Which COVID-19 Antivirals Actually Work?

In emergency rooms around the world, doctors and nurses are writing the playbook for treatment of COVID-19. With so much about the virus, the disease, and effect of various treatments still evolving, doctors are improvising on the spot trying to figure out the approach that will give their patients the best shot at survival.

Antiviral medications are among the options that doctors are considering as a way to treat the disease. The drugs work on SARS-CoV-2 itself, targeting the functions of the virus and preventing it from replicating in the body. As I wrote about in a column earlier today, a group of physicians in Hong Kong recently reported success with a cocktail of antiviral drugs to treat COVID-19.

The four drugs used include lopinavir and ritonavir (two anti-HIV drugs), ribavarin (a broad spectrum inhibitor of RNA viruses), and interferon-1beta (a drug that stimulates antiviral immune responses). Their study shows that treatment with the cocktail can reduce recovery time from 12 days to 7 in patients with mild to moderate symptoms.

This is much needed counsel for doctors struggling to keep their patients alive. Compare the information shared by these doctors with the data being shared on another antiviral drug currently being touted as the new standard of care: remdesivir. The data on remdesivir has been far less transparent. A controlled clinical study out of China suggests the drug brings no benefit to patients. Yet the National Institute of Allergy and Infectious Diseases said their study showed their was a benefit to patients, with recovery time reduced from 15 days to 11 days. The catch is that they have yet to release the full data from the study, nearly two weeks after they made the announcement of the preliminary results.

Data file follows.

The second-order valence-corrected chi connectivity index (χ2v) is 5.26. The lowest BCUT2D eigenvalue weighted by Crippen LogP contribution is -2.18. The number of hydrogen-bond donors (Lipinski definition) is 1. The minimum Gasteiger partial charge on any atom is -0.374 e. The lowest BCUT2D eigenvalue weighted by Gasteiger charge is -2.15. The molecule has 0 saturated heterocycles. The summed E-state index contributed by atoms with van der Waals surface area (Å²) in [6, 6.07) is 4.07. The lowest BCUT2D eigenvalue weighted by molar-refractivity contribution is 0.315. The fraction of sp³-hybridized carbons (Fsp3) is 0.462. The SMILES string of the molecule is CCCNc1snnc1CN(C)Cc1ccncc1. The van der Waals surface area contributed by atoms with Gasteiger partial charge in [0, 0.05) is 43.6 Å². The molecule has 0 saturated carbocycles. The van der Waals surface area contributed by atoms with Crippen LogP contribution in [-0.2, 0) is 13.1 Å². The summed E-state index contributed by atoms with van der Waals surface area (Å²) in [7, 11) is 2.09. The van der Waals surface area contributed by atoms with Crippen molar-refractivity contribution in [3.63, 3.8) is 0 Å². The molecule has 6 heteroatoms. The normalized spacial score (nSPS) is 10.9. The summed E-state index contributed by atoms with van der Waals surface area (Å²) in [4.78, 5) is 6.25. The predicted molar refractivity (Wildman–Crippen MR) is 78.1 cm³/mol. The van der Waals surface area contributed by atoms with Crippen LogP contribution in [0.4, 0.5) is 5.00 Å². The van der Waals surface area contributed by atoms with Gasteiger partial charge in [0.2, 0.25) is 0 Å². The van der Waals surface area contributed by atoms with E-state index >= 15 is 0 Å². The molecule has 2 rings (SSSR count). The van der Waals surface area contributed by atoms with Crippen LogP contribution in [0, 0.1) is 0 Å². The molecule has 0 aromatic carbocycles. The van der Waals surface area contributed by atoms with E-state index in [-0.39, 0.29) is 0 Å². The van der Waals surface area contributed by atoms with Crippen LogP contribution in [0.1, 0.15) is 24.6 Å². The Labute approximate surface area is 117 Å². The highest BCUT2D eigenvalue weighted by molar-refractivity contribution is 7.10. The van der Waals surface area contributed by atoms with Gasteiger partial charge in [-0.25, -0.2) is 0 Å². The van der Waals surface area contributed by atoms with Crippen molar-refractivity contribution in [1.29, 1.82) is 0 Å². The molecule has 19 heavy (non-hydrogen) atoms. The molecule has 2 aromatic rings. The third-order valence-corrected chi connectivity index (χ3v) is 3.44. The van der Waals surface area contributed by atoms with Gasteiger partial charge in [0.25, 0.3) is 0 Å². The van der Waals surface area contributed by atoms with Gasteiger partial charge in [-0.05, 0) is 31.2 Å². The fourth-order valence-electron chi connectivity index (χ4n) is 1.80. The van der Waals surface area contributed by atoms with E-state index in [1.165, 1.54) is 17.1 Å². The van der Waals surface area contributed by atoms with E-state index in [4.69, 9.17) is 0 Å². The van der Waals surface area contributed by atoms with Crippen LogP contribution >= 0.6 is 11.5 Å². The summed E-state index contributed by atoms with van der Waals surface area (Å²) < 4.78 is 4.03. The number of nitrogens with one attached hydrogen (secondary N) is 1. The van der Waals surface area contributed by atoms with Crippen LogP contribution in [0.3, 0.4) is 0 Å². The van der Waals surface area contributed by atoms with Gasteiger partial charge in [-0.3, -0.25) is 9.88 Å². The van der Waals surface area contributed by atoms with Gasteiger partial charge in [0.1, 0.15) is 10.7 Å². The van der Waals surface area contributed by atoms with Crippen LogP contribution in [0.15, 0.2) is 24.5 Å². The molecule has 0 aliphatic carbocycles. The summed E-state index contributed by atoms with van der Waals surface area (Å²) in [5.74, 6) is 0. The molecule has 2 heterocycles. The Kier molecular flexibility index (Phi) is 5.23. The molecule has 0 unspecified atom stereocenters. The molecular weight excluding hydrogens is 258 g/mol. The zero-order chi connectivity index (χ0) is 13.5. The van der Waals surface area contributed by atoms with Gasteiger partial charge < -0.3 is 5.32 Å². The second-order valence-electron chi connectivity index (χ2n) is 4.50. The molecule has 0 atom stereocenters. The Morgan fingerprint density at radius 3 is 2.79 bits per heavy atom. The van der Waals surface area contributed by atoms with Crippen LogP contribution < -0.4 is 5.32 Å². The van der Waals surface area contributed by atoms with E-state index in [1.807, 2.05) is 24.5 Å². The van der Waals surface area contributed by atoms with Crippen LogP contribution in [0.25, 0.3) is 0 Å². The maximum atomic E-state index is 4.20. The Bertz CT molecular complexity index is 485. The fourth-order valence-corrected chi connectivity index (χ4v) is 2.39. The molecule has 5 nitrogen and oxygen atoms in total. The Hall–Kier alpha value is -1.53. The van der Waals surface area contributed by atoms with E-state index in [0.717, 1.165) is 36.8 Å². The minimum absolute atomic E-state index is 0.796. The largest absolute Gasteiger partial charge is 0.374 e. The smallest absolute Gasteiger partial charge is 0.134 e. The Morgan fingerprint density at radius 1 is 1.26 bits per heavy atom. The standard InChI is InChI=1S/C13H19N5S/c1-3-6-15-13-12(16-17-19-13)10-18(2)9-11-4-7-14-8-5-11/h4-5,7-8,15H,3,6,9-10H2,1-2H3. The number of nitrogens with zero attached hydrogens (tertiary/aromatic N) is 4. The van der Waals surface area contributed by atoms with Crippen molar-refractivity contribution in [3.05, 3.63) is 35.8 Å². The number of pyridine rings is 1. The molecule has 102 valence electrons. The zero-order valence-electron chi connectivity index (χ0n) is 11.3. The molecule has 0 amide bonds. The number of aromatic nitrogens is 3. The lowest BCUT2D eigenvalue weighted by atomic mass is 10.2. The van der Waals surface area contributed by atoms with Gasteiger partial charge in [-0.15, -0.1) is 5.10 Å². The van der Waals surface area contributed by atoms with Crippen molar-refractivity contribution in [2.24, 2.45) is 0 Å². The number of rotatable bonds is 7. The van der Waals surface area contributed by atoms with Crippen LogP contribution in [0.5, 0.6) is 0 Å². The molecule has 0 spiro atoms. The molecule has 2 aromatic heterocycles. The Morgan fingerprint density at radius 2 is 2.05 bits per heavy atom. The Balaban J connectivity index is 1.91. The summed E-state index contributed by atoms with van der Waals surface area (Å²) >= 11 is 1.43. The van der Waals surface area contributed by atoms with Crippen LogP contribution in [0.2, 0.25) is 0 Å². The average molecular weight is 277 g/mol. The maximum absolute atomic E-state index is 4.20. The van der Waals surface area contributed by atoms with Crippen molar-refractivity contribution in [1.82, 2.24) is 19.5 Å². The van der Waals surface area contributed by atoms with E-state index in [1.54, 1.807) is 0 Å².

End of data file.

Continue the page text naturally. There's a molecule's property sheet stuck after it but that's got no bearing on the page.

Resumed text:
The suspect nature of this lack of transparency aside, imagine what it means for doctors in emergency rooms today. Here you have two different antiviral treatment options available:

One — remdesivir — has no track record of success, as it’s a new drug. Doctors have been given no access to the data proving it’s beneficial effects. There has also been no data shared about the drug’s ability to reduce a patient’s viral load, a key marker of success for an antiviral drug.

The other — the four-drug cocktail tested in Hong Kong — has a proven track record from the use of these drugs on other viral diseases like HIV/AIDS. The data showing the cocktail’s benefits for COVID-19 have been shared widely and published in a respected, peer-reviewed journal. The data also shows the impact the drugs have on reducing a patient’s viral load, though perhaps not by as much as doctors might have hoped.

The task facing our healthcare providers is difficult enough already without us clouding their view of the treatments that work. Remdesivir is still an unknown, despite the hype surrounding it. I have seen through the years the dangers of relying on unproven cures and the damage done to patients when we allow ourselves to be deceived by hope and ignore the data.


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Originally published on Forbes (May 11, 2020)

© William A. Haseltine, PhD. All Rights Reserved.